American Idol winner Trent Harmon may be a religious guy–he’s freely shared his faith and church going ways with fans–but his convictions don’t preclude singing frankly sexual lyrics, as he explains to Rolling Stone about performing his coronation single, the Keith Urban penned “Falling.”
“We were listening to [the demo] and reading through the lyric sheet and I said, ‘Oh, wow. Cool, bro!,” Trent remembered. “I really didn’t know what to say.”
“Falling” is a pretty sexy song from beginning to end, but the second verse is very explicitly about oral sex: “You slide your fingers through my hair and tell me ‘take it slow’/And I know what you want/And so I go down on my knees/I’m here to please.” It couldn’t be about anything else, right?
The American Idol judge’s response when Trent revealed he would only be singing the first verse on the live broadcast was, “That’s probably for the best!” But when it came to recording the single, Trent didn’t even THINK of altering the lyrics. “You’ve got to grow up sometime,” the singer simply said.
There are American Idol contestants who have refused to sing a song or a set of lyrics, citing their religious beliefs and/or personal moral code. In Scotty McCreery’s new book, Go Big Or Go Home: The Journey Toward the Dream, the Season 10 winner tells the story of how, during movie week, he refused to sing Nilsson’s “Everybody’s Talkin'” when he learned the song was the theme to the X rated film, Midnight Cowboy. When producers balked at changing the song at the eleventh hour, Scotty warned that if they refused to change the song, he’d refuse to take the stage.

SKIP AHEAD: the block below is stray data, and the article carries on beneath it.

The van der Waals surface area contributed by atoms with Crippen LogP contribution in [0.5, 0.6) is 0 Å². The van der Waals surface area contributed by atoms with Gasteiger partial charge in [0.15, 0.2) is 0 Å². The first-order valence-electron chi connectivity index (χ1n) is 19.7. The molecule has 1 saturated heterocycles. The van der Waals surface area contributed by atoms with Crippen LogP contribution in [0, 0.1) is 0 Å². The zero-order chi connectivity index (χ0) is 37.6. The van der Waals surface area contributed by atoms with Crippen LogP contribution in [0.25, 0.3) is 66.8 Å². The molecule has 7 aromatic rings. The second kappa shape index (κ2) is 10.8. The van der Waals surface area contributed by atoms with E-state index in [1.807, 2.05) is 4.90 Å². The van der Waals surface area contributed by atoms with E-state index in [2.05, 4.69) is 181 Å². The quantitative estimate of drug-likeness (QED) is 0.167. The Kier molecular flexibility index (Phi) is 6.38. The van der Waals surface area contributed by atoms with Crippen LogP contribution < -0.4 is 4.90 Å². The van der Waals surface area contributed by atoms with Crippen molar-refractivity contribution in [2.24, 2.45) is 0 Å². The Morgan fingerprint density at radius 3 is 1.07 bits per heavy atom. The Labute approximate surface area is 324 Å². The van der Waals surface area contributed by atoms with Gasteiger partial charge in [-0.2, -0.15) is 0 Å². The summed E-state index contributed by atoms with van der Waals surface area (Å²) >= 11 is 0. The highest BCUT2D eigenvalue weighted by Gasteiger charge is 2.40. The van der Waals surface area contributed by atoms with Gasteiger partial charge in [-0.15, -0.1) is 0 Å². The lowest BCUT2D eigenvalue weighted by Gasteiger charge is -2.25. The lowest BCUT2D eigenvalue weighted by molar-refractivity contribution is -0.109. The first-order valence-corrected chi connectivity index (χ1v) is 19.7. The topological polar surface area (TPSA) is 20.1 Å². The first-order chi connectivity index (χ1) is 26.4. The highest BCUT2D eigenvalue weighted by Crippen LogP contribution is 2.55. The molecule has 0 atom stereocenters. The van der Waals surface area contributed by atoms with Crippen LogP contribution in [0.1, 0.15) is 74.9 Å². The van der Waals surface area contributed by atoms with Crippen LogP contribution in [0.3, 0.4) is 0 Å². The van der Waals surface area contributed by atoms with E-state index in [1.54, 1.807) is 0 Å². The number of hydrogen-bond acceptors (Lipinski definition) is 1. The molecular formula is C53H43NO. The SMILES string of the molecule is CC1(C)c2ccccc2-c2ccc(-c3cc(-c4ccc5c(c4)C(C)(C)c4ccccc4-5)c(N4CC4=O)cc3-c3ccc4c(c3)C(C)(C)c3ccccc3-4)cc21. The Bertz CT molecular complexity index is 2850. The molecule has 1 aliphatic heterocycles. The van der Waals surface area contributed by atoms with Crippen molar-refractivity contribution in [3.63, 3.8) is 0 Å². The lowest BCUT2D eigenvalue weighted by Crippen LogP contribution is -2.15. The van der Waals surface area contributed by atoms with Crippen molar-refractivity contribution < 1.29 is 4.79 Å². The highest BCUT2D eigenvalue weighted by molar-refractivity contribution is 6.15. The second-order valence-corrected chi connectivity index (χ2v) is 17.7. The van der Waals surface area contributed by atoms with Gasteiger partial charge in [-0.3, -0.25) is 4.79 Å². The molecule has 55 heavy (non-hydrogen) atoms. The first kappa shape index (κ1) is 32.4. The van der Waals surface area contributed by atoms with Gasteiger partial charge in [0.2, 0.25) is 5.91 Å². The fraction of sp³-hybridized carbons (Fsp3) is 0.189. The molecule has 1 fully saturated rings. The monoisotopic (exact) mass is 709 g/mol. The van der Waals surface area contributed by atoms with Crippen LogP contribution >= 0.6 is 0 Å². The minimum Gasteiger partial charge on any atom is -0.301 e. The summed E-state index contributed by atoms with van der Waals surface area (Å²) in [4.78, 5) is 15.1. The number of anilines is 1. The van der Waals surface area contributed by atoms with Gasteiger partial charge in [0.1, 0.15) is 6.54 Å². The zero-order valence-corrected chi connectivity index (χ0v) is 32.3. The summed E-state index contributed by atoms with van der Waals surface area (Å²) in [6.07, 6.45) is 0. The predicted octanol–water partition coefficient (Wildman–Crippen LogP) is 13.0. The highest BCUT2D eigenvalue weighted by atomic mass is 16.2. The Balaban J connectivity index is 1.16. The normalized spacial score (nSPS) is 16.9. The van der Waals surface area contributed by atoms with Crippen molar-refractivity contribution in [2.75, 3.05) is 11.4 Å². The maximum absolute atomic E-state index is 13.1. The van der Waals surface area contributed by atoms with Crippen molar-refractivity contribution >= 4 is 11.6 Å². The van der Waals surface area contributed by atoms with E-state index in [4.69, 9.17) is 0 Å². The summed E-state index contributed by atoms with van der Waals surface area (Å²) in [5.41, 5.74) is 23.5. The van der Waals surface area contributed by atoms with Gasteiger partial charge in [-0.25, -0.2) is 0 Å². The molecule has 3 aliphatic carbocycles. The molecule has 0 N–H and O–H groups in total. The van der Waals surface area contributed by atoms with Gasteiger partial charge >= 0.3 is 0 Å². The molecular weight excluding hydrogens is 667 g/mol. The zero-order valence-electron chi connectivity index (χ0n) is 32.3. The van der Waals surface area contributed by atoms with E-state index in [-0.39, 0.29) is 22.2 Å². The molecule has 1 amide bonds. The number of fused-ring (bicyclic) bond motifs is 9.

Season 7 runner-up, David Archuleta, informed producers that he’d be singing John Lennon’s “Imagine” but without the verse that contained the lyric, “…No religion too,” as it ran counter to his devout Mormon beliefs.
The history of rock and country music is littered with artists who were devoutly religious on one hand, yet willing to express sexuality in their music and performances on the other. Elvis Presley could sing a gospel tune with sincerity AND drive a teenage girl wild with desire with only the swivel of his hips. Some understand sex to be a deeply spiritual experience. And really, if Trent is singing the song from the perspective of a committed couple, should the lyrics really run counter to even the most conservative religious beliefs?
Fittingly, Trent will be headlining a June 3 concert at the Elvis Festival in Tupelo Mississippi. Currently he’s working on a soul tinged country album for Big Machine Records.